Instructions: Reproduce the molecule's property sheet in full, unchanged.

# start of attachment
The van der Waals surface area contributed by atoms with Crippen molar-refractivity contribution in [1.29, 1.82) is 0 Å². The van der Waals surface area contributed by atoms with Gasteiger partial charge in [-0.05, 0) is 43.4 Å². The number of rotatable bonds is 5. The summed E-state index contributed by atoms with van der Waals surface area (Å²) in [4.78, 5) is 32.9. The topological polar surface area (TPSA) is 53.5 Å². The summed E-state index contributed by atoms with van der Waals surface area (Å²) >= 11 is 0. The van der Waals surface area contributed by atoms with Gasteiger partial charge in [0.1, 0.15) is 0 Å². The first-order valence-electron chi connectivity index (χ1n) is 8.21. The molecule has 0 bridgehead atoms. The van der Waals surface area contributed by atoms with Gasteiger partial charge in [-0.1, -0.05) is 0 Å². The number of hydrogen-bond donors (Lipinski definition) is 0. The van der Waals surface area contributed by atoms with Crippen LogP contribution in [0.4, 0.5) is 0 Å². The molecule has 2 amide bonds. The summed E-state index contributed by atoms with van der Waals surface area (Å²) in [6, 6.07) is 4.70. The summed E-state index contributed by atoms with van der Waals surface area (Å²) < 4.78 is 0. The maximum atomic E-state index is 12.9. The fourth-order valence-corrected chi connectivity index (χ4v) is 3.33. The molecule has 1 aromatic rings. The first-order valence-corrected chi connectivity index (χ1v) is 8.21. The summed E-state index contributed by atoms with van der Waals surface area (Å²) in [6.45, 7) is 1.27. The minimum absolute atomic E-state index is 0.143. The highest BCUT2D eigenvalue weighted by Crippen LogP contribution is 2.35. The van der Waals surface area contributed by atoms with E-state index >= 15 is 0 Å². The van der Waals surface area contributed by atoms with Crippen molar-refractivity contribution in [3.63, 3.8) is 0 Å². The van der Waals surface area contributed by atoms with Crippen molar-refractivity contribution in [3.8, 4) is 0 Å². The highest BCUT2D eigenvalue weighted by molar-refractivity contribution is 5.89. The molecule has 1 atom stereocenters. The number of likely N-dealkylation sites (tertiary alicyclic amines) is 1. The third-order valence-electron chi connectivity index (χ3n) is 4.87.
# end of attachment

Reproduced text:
The van der Waals surface area contributed by atoms with Crippen molar-refractivity contribution in [1.29, 1.82) is 0 Å². The van der Waals surface area contributed by atoms with Gasteiger partial charge in [-0.05, 0) is 43.4 Å². The number of rotatable bonds is 5. The summed E-state index contributed by atoms with van der Waals surface area (Å²) in [4.78, 5) is 32.9. The topological polar surface area (TPSA) is 53.5 Å². The summed E-state index contributed by atoms with van der Waals surface area (Å²) >= 11 is 0. The van der Waals surface area contributed by atoms with Gasteiger partial charge in [0.1, 0.15) is 0 Å². The first-order valence-electron chi connectivity index (χ1n) is 8.21. The molecule has 0 bridgehead atoms. The van der Waals surface area contributed by atoms with Gasteiger partial charge in [-0.1, -0.05) is 0 Å². The number of hydrogen-bond donors (Lipinski definition) is 0. The van der Waals surface area contributed by atoms with Crippen LogP contribution in [0.4, 0.5) is 0 Å². The molecule has 2 amide bonds. The summed E-state index contributed by atoms with van der Waals surface area (Å²) in [6, 6.07) is 4.70. The summed E-state index contributed by atoms with van der Waals surface area (Å²) < 4.78 is 0. The maximum atomic E-state index is 12.9. The fourth-order valence-corrected chi connectivity index (χ4v) is 3.33. The molecule has 1 aromatic rings. The first-order valence-corrected chi connectivity index (χ1v) is 8.21. The summed E-state index contributed by atoms with van der Waals surface area (Å²) in [6.45, 7) is 1.27. The minimum absolute atomic E-state index is 0.143. The highest BCUT2D eigenvalue weighted by Crippen LogP contribution is 2.35. The van der Waals surface area contributed by atoms with E-state index >= 15 is 0 Å². The van der Waals surface area contributed by atoms with Crippen molar-refractivity contribution in [3.63, 3.8) is 0 Å². The van der Waals surface area contributed by atoms with Crippen molar-refractivity contribution in [3.8, 4) is 0 Å². The highest BCUT2D eigenvalue weighted by molar-refractivity contribution is 5.89. The molecule has 1 atom stereocenters. The number of likely N-dealkylation sites (tertiary alicyclic amines) is 1. The third-order valence-electron chi connectivity index (χ3n) is 4.87.